Any poor waif wandering in the area near Pembridge last Friday could have spent a happy evening in St. Mary’s Church where they would have been welcomed, initially by little portable lamps lighting the way to the church door and thereafter with cushions and blankets, wine and nibbles. The latest MiQP concert featured the Cathedral School Senior Chamber Choir and Cantabile singing the hits of yesteryear from Gilbert and Sullivan. It was an evening to lighten the spirits – and surely we all need that at the moment – with familiar tunes and probably familiar words, performed with vigour and aplomb as ever by the young musicians.
Introduced with plenty of alliteration (to remind those of us old enough to remember The Good Old Days), the entertainment included items from HMS Pinafore, The Mikado and several from The Pirates of Penzance. What could cheer one up more than listening to extracts from a love story where the hero is apprenticed to a band of orphan pirates by mistake, is not entitled to be freed until his twenty first birthday (which will not be until he is in his eighties as he was born on February 29th) and falls in love with a girl who decides to wait decades for him? His decision to destroy the pirate gang (taken out of a dutiful adherence to a law-abiding life) has to be reversed when he realises he is still bound to them (by the problem with his birthday) and he is unable after all, to lead the police in their attempt to arrest the gang. All ends happily of course when the pirates surrender to the police as they are all fervent royalists and loyal to Queen Victoria and, apparently, all orphaned noblemen, who, as a result are allowed to marry the model Major-General’s daughters.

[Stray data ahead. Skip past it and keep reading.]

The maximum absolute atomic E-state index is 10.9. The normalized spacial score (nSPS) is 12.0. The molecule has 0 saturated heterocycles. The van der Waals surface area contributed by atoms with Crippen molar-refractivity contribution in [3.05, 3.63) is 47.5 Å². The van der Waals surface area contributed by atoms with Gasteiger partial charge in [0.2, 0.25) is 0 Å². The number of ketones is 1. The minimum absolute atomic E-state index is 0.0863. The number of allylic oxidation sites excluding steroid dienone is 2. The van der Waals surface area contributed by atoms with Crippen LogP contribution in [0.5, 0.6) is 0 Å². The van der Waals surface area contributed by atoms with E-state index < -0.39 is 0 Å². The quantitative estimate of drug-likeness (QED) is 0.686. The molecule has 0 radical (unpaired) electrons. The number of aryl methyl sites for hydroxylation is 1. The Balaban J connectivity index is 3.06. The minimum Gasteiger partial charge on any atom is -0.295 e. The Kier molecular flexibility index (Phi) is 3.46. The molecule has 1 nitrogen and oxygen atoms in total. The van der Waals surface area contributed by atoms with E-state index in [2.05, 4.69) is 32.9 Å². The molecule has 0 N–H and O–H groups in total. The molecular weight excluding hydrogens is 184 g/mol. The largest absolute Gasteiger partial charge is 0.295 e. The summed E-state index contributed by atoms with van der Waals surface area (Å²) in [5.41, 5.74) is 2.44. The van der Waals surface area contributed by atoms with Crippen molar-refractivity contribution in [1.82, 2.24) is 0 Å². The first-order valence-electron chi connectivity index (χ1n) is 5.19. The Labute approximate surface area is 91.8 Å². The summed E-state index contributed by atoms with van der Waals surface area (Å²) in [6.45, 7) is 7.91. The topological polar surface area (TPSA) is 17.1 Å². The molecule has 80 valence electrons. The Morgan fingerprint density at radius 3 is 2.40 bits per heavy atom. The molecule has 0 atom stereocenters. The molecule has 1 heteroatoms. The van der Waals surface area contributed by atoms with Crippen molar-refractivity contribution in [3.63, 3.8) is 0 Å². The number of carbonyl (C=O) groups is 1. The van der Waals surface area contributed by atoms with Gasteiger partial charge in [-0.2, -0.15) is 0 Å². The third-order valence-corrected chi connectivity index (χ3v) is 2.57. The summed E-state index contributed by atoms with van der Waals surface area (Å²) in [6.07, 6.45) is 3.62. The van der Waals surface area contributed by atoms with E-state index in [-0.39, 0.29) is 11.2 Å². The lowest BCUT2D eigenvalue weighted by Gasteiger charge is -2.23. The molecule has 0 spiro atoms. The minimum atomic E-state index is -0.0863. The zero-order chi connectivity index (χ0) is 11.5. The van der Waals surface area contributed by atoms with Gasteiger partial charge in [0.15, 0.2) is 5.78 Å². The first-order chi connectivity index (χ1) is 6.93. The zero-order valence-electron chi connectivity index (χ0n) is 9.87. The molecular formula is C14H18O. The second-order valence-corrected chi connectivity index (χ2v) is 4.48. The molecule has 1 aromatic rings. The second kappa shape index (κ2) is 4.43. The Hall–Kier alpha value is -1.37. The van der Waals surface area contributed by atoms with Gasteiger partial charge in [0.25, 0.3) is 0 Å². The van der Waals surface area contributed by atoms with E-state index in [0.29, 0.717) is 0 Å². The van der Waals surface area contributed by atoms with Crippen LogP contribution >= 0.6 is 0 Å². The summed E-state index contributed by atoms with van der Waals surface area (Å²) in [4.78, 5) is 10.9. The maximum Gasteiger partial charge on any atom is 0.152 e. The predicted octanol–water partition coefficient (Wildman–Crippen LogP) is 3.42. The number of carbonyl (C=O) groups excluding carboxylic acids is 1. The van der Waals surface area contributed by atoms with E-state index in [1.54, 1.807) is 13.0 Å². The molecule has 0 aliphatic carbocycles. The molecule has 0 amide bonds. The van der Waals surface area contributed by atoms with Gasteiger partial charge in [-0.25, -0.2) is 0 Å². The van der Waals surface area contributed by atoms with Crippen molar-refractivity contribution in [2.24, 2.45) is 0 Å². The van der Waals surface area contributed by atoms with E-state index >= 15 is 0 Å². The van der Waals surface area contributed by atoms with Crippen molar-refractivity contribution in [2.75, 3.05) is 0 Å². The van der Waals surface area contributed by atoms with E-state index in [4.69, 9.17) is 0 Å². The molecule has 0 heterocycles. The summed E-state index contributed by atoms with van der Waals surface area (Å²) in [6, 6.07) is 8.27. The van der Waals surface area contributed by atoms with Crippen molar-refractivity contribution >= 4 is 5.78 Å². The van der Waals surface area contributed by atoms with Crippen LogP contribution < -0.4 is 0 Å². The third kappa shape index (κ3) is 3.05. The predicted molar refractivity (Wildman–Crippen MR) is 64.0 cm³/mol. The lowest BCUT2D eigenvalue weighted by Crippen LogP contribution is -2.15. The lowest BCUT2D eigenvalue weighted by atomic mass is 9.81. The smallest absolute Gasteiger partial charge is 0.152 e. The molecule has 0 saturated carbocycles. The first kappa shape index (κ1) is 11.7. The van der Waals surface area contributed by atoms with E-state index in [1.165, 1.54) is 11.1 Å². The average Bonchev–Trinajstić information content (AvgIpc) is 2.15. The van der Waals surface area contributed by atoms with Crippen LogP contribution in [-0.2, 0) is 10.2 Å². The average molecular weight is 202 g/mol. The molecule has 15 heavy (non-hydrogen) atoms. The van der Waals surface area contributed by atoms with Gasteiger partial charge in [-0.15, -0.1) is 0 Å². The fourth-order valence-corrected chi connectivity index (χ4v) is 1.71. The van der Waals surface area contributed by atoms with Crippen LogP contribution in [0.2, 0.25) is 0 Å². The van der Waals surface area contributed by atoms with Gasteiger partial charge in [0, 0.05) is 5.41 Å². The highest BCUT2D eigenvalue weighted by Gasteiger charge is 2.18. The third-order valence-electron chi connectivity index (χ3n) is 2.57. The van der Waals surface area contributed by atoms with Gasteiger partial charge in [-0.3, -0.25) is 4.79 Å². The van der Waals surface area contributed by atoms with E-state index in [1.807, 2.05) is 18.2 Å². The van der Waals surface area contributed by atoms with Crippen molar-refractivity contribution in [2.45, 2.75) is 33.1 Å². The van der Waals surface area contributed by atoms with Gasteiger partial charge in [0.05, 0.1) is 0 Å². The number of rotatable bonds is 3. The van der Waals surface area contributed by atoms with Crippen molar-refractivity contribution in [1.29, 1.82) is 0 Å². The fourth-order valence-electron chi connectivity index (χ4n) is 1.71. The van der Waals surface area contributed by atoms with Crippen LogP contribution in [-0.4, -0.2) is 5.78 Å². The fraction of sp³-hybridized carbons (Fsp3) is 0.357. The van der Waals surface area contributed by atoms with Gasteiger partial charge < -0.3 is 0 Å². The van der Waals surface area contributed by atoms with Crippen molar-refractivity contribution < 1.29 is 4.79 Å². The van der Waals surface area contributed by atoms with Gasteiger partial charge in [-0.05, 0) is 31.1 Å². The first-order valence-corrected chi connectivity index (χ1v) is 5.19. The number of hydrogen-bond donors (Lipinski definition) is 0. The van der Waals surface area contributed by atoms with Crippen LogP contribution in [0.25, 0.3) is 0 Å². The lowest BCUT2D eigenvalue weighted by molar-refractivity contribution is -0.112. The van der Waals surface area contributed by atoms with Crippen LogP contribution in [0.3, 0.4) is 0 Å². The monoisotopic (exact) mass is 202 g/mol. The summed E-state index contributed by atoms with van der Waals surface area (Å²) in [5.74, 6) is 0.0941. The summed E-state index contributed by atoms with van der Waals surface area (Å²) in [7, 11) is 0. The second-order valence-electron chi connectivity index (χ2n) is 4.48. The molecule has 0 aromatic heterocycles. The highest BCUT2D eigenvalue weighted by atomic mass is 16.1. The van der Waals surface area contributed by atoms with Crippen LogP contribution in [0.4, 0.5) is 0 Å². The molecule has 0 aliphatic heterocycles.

There were skipping, carefree and blushing maidens, diffident youths, rollicking pirates and rustic policemen with convincing bucolic accents, squabbling schoolgirls and a most impressive Major-General who managed to sing “I am the very model of a modern Major-General” without his teeth getting in the way of the words! What a tongue-twister. Church mouse was in awe.
It was an excellent opportunity to visit this interesting church; it was in this very building in 1301 that 15 year old Joan of Genville married 14 year old Roger Mortimer. It appears likely that after Roger’s ill-fated rebellion in 1321, Joan paid for the rebuilding of the church which is Grade 1 Listed. Little remains of the original Norman building but there is still plenty to interest the visitor including a medieval sanctuary knocker, C13th font, C17th wall paintings and some interesting memorials.
It is one of several churches in the county with a separate bell-tower; this one is absolutely stunning. Also Grade I Listed, and largely timber-framed with a shingled spire, it was totally restored in 1983. The earliest timbers may have come from a nearby manor house or castle. Architecturally, it is almost unique in England and has more in common with Swedish or Norwegian bell towers. Originally a place of safety for local inhabitants, there are holes in the door said to have been made by shot.
Thanks to the musicians and staff of the Cathedral School, and of course, to Jackie and her team from St. Mary’s Pembridge.